(Ottawa) Two First Nations have filed a lawsuit against lawyers who helped secure a $10-billion settlement between Canada and Ontario, claiming they were overpaid for their work.

The Robinson-Huron Treaty, concluded last year, was intended to address unpaid treaty annuities for 21 First Nations.

The First Nations said the $4 per person rent had not increased since 1874, violating the treaty because resource extraction projects had used their land for generations.

The lawyers who argued for the treaty requested $510 million in legal fees for their work, saying half of that would be used to do more work on the treaty, including new litigation.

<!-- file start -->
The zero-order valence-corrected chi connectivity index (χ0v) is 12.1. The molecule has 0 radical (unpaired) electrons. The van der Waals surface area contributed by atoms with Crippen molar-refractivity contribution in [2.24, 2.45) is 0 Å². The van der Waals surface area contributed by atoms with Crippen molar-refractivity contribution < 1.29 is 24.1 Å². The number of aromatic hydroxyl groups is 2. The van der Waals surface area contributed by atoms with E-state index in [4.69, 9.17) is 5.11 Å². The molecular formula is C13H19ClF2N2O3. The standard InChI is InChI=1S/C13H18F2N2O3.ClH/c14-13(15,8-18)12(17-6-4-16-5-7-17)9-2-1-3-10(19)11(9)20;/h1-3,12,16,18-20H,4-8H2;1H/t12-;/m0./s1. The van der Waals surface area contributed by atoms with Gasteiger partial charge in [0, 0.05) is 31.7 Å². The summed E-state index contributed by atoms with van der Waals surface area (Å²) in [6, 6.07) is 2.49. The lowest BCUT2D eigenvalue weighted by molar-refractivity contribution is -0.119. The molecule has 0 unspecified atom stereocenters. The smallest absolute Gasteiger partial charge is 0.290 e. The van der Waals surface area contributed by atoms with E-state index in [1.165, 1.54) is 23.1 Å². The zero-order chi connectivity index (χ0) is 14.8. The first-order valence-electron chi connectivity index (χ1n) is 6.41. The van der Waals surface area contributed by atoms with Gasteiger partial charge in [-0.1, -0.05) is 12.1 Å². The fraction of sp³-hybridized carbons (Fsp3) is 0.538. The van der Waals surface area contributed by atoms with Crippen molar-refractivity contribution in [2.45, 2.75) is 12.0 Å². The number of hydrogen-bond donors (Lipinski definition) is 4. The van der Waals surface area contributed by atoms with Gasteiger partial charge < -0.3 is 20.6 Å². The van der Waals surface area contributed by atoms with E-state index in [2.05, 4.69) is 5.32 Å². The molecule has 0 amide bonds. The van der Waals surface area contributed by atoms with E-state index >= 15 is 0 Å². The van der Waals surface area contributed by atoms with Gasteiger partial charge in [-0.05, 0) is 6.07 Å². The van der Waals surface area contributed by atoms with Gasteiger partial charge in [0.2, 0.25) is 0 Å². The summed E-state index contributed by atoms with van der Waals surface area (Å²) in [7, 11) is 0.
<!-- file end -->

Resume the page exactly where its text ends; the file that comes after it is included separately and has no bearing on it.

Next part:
But the Atikameksheng Anishnawbek and Garden River First Nation argue that First Nations have already paid millions in legal fees and many have taken out loans to do so. They are asking the Ontario Superior Court to reconsider the decision.

“I want to say that we are very grateful for the results obtained by the lawyers and that we believe that they should be well rewarded for their services. But we do not think that legal costs of $510 million are fair and reasonable,” argued the chief of the Atikameksheng Anishnawbek First Nation, Craig Nootchtai.

For her part, Garden River First Nation Chief Karen Bell says she has “an obligation to seek accountability and transparency” and that the request should not disrupt payments to beneficiaries.